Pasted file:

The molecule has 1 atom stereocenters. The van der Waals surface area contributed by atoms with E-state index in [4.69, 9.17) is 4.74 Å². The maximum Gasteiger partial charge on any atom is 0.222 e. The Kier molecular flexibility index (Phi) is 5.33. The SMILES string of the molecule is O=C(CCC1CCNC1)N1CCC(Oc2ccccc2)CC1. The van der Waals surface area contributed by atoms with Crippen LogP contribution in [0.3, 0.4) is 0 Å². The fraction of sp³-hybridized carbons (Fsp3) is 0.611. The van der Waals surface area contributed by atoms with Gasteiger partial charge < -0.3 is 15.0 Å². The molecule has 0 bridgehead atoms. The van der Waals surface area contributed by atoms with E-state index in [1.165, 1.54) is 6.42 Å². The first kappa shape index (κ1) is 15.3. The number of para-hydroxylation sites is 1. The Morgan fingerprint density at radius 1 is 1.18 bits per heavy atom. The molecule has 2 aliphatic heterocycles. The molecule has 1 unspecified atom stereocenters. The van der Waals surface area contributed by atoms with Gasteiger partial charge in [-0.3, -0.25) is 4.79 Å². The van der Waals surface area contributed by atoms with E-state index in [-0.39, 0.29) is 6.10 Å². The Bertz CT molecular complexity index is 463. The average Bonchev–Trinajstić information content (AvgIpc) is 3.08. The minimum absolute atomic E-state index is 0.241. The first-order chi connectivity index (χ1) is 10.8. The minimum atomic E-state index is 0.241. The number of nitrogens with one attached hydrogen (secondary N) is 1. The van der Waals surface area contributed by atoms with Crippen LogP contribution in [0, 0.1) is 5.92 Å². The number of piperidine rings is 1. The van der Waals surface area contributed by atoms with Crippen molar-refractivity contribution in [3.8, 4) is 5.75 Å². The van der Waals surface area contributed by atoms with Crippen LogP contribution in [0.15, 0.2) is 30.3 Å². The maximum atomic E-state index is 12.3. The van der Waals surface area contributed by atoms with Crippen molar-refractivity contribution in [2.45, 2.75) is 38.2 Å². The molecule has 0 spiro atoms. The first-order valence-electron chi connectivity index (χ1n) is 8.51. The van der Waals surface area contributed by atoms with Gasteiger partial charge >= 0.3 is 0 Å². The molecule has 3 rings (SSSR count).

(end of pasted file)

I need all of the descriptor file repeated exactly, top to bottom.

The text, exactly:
The molecule has 1 atom stereocenters. The van der Waals surface area contributed by atoms with E-state index in [4.69, 9.17) is 4.74 Å². The maximum Gasteiger partial charge on any atom is 0.222 e. The Kier molecular flexibility index (Phi) is 5.33. The SMILES string of the molecule is O=C(CCC1CCNC1)N1CCC(Oc2ccccc2)CC1. The van der Waals surface area contributed by atoms with Crippen LogP contribution in [0.3, 0.4) is 0 Å². The fraction of sp³-hybridized carbons (Fsp3) is 0.611. The van der Waals surface area contributed by atoms with Gasteiger partial charge < -0.3 is 15.0 Å². The molecule has 0 bridgehead atoms. The van der Waals surface area contributed by atoms with E-state index in [1.165, 1.54) is 6.42 Å². The first kappa shape index (κ1) is 15.3. The number of para-hydroxylation sites is 1. The Morgan fingerprint density at radius 1 is 1.18 bits per heavy atom. The molecule has 2 aliphatic heterocycles. The molecule has 1 unspecified atom stereocenters. The van der Waals surface area contributed by atoms with Gasteiger partial charge in [-0.3, -0.25) is 4.79 Å². The van der Waals surface area contributed by atoms with E-state index in [-0.39, 0.29) is 6.10 Å². The Bertz CT molecular complexity index is 463. The average Bonchev–Trinajstić information content (AvgIpc) is 3.08. The minimum absolute atomic E-state index is 0.241. The first-order chi connectivity index (χ1) is 10.8. The minimum atomic E-state index is 0.241. The number of nitrogens with one attached hydrogen (secondary N) is 1. The van der Waals surface area contributed by atoms with Crippen LogP contribution in [0, 0.1) is 5.92 Å². The number of piperidine rings is 1. The van der Waals surface area contributed by atoms with Crippen molar-refractivity contribution in [3.8, 4) is 5.75 Å². The van der Waals surface area contributed by atoms with Crippen LogP contribution in [0.15, 0.2) is 30.3 Å². The maximum atomic E-state index is 12.3. The van der Waals surface area contributed by atoms with Crippen molar-refractivity contribution in [2.45, 2.75) is 38.2 Å². The molecule has 0 spiro atoms. The first-order valence-electron chi connectivity index (χ1n) is 8.51. The van der Waals surface area contributed by atoms with Gasteiger partial charge >= 0.3 is 0 Å². The molecule has 3 rings (SSSR count).